Does BitTorrent = Piracy?

Well, does it? We hear this question all the time. We hear we’ve killed film, the radio star, and the content industry. We hear we’re the web’s dark matter, and the Internet’s seedy underbelly.

We are not.

We are scientists, engineers, developers and designers committed to building a better Internet. We are photographers, musicians, writers and gamers. We came to work here because we wanted to change the way the Internet works for us. How it works for all of us. For over a decade, the BitTorrent protocol has applied distributed technology to the issue of digital distribution; enabling the efficient transfer of big files and big ideas. We were founded to support Internet innovation.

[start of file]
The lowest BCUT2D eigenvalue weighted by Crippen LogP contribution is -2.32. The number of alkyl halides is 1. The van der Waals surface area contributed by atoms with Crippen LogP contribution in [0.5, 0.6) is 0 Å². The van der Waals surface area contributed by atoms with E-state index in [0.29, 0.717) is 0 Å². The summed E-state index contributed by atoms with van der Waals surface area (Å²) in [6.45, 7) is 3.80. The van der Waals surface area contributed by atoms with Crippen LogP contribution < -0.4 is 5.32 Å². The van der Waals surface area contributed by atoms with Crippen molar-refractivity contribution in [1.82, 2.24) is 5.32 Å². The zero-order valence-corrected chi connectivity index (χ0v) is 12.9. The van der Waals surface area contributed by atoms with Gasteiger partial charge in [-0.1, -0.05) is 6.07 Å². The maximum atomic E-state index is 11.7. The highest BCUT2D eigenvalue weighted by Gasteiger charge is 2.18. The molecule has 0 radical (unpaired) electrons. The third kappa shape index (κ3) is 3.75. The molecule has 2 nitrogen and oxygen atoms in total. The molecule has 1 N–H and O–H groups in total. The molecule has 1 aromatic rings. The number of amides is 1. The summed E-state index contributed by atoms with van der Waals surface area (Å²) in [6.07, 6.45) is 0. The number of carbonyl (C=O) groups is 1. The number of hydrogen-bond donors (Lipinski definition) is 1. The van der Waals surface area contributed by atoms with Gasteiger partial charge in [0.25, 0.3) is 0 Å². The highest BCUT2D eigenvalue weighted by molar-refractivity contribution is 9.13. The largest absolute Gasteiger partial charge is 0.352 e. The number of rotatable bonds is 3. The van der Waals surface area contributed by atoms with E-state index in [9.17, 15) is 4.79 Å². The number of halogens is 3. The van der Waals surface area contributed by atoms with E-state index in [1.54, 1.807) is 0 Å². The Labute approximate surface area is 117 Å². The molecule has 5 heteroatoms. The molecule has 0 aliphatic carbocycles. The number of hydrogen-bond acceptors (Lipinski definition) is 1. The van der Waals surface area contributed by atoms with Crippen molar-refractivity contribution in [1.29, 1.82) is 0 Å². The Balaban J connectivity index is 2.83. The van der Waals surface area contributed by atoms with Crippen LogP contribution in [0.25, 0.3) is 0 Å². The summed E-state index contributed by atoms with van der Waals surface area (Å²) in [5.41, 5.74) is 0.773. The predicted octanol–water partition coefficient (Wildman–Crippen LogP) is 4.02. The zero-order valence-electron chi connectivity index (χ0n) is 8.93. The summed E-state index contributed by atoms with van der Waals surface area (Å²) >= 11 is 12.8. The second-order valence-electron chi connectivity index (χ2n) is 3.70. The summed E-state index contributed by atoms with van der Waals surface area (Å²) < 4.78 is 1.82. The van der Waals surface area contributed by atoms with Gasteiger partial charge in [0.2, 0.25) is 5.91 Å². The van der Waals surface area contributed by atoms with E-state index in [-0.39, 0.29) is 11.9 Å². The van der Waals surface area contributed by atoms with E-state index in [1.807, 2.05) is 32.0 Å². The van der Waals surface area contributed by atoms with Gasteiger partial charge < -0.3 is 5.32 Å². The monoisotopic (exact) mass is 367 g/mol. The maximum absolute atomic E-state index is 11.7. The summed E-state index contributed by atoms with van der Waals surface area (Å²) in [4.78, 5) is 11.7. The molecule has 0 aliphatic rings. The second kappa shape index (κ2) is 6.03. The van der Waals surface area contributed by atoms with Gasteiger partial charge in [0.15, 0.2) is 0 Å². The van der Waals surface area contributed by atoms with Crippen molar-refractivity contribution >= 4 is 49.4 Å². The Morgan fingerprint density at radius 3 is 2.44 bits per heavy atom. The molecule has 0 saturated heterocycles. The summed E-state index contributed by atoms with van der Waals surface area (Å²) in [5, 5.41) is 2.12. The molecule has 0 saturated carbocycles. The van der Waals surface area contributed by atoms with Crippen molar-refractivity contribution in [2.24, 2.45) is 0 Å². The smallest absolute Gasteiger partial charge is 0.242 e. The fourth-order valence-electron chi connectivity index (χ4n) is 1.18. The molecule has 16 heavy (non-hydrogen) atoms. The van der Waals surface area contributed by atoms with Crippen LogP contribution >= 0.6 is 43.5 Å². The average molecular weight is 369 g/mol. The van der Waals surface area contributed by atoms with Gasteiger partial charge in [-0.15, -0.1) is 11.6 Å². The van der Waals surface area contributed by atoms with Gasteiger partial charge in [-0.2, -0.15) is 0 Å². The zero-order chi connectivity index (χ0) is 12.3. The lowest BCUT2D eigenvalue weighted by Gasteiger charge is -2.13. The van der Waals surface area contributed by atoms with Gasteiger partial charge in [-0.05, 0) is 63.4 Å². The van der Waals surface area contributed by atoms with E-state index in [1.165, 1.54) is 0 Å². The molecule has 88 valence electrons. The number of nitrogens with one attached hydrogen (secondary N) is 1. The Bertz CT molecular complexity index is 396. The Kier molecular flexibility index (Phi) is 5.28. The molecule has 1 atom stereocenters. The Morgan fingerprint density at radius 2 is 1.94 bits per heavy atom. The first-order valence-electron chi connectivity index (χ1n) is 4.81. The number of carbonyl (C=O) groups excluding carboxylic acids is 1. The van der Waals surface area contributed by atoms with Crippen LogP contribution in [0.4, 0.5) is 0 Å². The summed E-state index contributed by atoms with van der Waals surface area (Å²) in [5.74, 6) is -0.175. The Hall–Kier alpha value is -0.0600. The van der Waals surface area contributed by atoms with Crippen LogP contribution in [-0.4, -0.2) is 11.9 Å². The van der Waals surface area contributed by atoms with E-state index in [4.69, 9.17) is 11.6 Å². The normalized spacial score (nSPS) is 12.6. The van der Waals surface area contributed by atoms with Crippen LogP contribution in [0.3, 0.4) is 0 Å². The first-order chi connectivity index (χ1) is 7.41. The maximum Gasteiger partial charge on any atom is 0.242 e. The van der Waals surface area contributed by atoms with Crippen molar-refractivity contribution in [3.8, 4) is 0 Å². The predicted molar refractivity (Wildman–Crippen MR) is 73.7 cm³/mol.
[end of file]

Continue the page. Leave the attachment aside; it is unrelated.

Being on the side of Internet innovation means we have an obligation to it.

We do not endorse piracy. We do not encourage it. We don’t point to piracy sites. We don’t host any infringing content. We have, and we will continue to, work tirelessly with industries, artists, and fans to create a sustainable digital future for content. And we’ve been recognized by major media institutions for our contribution towards this shared goal.

BitTorrent is how companies like Facebook, Wikipedia, Blizzard and Twitter scale code deployment. BitTorrent is how the Internet Archive preserves and protects cultural artifacts. BitTorrent is behind the congestion-aware Internet. BitTorrent is behind artists.

BitTorrent is for fans.

Does BitTorrent = piracy? You do the math.

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